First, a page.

In Home Viewings - "Tree of Life"

NOTE: I'm about to write what is sure to be one of the shorter (or at least insubstantial) reviews of my professional (read: "not professional at all") career. I have been trying to put my thoughts into words regarding Tree of Life for the better part of three weeks now and both attempts to write have resulted in long-winded, dull, and filled with tangents that really didn't make a lot of sense. As a result, I've gotten to a point where I just need to spit this review out and be done with it because the further I am away from my viewing, the tougher it becomes to put together a cohesive review. Please do not take my limited words to be an indication of the value of this film as a whole.

Ostensibly, Tree of Life is about Jack (Sean Penn and Hunter McCraken), a child of the '50s whose father, Mr. O'Brien (Brad Pitt), was a hard man to live with. I say ostensibly'll see. O'Brien isn't a drunk, abusive, or even particularly mean; he's simply hard, the poster boy for the hardworking, blue collar man of his generation. He loves his sons tremendously but has a tough time showing it and Jack takes the brunt of that difficulty. Most of the time Jack is shown in his teenage form and he is used to illustrate the concept of growing up. TOL cuts back and forth between the past and present which finds Jack as a businessman who shows many of the same characteristics of the father who he's always struggled to connect with. In many ways, Tree of Life could really be called Circle of Life and I think (think is a key word here) that's a big part of what director Terrence Malick is going for.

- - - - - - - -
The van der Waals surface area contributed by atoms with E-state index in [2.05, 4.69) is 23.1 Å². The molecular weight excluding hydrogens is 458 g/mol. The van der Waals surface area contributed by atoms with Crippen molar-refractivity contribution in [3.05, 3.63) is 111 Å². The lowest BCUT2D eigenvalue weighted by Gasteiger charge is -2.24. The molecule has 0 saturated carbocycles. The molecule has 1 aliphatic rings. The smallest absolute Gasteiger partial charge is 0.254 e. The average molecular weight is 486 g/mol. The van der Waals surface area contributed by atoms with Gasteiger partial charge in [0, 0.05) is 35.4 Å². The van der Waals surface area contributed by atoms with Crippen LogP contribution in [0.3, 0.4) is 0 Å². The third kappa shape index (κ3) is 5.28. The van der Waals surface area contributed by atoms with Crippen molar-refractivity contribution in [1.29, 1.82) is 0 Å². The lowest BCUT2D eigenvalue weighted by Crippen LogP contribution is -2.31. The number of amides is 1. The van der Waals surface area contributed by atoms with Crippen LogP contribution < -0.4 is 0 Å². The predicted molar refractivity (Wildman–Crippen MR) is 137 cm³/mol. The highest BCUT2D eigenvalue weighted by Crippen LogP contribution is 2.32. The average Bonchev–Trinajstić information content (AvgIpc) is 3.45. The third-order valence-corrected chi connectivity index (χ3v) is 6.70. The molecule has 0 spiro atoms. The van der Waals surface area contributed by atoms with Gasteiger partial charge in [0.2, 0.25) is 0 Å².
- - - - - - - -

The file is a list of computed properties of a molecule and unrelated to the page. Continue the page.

But really that's only about 25 percent of the story. Using a non-linear narrative that is all at once difficult to stick with and wholly engrossing, Malick weaves together a tapestry that appears a bit jumbled when looking at each stitch individually but becomes a near masterpiece when viewed as a whole. TOL stretches out its focus to include the creation of the earth, the reign of dinosaurs (yes, this movie has dinosaurs), and the dawn of man. It then diverts to include nature of God, the role of prayer, and what I believe is Malick's own vision of heaven. If that sounds too wide-ranging, let me say that I'm probably not hitting on a number of other subjects that make their way into this film and yet it all blends together spectacularly. It is an insanely personal film, too, and that comes screaming through in every almost every scene. I have no idea what Malick's beliefs may be but whatever they are, he's clearly wrestling with his spiritual identity (again, no idea if that identity is Christian, Atheist, Buddhist, or whatever else). You can see why it took Malick so long to fine-tune and craft TOL and why the reactions to it have been so extreme between those who would call it the best film ever to those who couldn't make it through the first 15 minutes.

I wouldn't say I fall into either of those camps. TOL is so challenging that I would stop short of calling it perfect or "one of the best ever." Personally I think there has to be a level of accessibility for a film to be included in those categories and that's definitely not a big part of TOL. At the same time, it is a supremely well-made film that is almost completely left up to the interpretation of the viewer and that in and of itself is a stroke of genius. (It's also the most beautiful film I have ever seen; if TOL does not receive some serious attention from the Academy Awards then I may have to consider anarchy.) In truth, my review and any other review you might read couldn't possibly do Tree of Life justice. It's the sort of film you simply have to see for yourself before judging it one way or another.

Grade: A